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You know what disturbs me more about Jeffrey Dahmer?

What disturbs me most are not his acts, though they are disgusting. Dahmer was convicted of 17 murders. 11 corpses were found in his apartment. He cut off arms. He ate body parts… He redefined the boundary for brutality. This monster dangled from the lowest rung of human conduct and then dropped. But that’s not what troubles me most.

Can I tell you what troubles me most about Jeffrey Dahmer? Not his trial, as disturbing as it was… No sign of remorse, no hint of regret. Not his punishment… How many years would satisfy justice?… That’s not what troubles me most about Jeffrey Dahmer. May I tell you what he does?

His conversion.

Months before  an inmate murdered him, Jeffrey Dahmer became a Christian. Said he repented. Was sorry for what he did. Profoundly sorry. Said he put his faith in Christ. Was baptised. Started life over. Began reading Christian books and attending chapel.

Sins washed. Soul cleansed. Past forgiven.

That troubles me. It shouldn’t, but it does. Grace for a cannibal? Maybe you have some reservations. If not about Dahmer perhaps about someone’s else. Ever wrestled with the deathbed conversion of a rapist… We’ve sentenced them, maybe not in court, but in our hearts. We’ve put them behind bars and locked the doors. They are forever imprisoned by our disgust. And then, the impossible happens. They repent.

Our response? (Dare we say it?) We cross our arms and furrow our brows and say,    “God won’t let you off that easy. Not after what you did. God is kind, but he’s no wimp. Grace is for average sinners like me, not deviants like you.”

Paul’s response?

“If you think that leaves you on the high ground where you can point your finger at others, think again. Every time you criticise someone, you condemn yourself. It takes one to know one” (Rom. 2:1 MSG)

(Adapted from `In The Grip Of Grace’ by Max Lucado)

Food For Reflection

The issue of judging is always very controversial. From the human point of view, it depends on how you look at the issue and from which end of the spectrum you are perceiving it. There will never be a common ground where everyone agrees on what is righteous and unrighteous. Again it may be wrong to say that people who judge others are bad. Sometimes, they are good people who judge others out of good intentions. This proverb gives us some food for thought on this issue- `The road to hell may be paved with good intentions.’  It shows us that there is a lot of paradox in human affairs!

Submitted by Philosaiki


Author: eurekaimpact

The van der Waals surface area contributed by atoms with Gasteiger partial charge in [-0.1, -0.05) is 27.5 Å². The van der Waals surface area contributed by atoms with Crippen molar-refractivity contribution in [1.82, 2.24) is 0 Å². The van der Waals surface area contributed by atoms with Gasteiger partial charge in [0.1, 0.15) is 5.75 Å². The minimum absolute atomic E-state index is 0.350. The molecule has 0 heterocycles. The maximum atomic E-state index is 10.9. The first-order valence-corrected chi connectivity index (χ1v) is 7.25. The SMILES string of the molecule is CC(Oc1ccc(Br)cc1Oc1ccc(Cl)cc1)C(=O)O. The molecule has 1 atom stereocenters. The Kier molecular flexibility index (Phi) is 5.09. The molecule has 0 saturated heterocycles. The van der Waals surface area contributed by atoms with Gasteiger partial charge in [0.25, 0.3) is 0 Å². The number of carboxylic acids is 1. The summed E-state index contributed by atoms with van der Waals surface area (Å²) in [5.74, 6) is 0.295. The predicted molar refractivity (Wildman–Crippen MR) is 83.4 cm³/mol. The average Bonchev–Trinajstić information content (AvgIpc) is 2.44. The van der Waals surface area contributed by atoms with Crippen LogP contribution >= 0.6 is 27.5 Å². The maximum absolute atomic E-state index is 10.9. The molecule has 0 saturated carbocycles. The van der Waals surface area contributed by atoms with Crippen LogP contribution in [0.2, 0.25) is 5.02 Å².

David YKK has a degree in History & Education specializing on the History of Asia with special focus on comparative religions i.e. Buddhism, Hinduism, Taoism etc. He has experienced a wide range of emotional sufferings from childhood until very recently. He wanted to use his extensive experiences with low wounded self-esteem combined with insights and strategies derived from many other psychological and spiritual books to help other victims to build their own bridges to transcend their pain, shame and emotional helplessness. In overcoming most of these problems, he has not consulted any psychiatrist because he is convinced that the answers to unlock his serious emotional problems lie in crafting his own keys to open the doors of the dungeon cells from inside. More importantly, he believes in himself- in his integrity & in the philosophy of showing compassion for self and for others as well as trust in the unconditional love of God. Being a teacher and writer, David believes that every human being is creative enough to use the tools & raw materials (meaningful and practical info) to craft their own keys to open the doors to their dungeon cells that have trapped them inside. So he proposes to provide the tools and raw materials from his own extensive experiences and seven years of reading and research from many psychological and spiritual books. Since no two human beings are the same, every reader must use his/her discretion and judgment to select & apply what is meaningful and effective for their own recovery. If necessary, readers are strongly advised to consult their doctors or counselors whose professional training will definitely be beneficial for their recovery. At the end of the day, it is the suffering victim who must lift his/her own hands to pull himself/herself out of the ruts to go on living a life that God wants him/her to live. Nobody else can do this job of rebuilding his/her wounded life. The reality is that the victims must be the authors who must take the ultimate responsibility of writing the scripts of the future chapters of their lives. The articles in his blog are carefully considered and blended from his own personal experiences and insights derived from various books and internet articles with the primary intention of helping himself and other shame-victims to build practical and meaningful stepping stones to cross the deep chasm to become wholesome human beings. The author hopes that he can make a positive difference in the lives of some suffering souls who are looking for some light in their pitch-black tunnels. David realizes that he can’t do it alone because the doors to other people’s souls are sacrosanct and sacred. He believes in the power of the grace and unconditional Love of God that can bring about inner healing and happiness for the victims who are open in their hearts and minds to be aware of God’s love.

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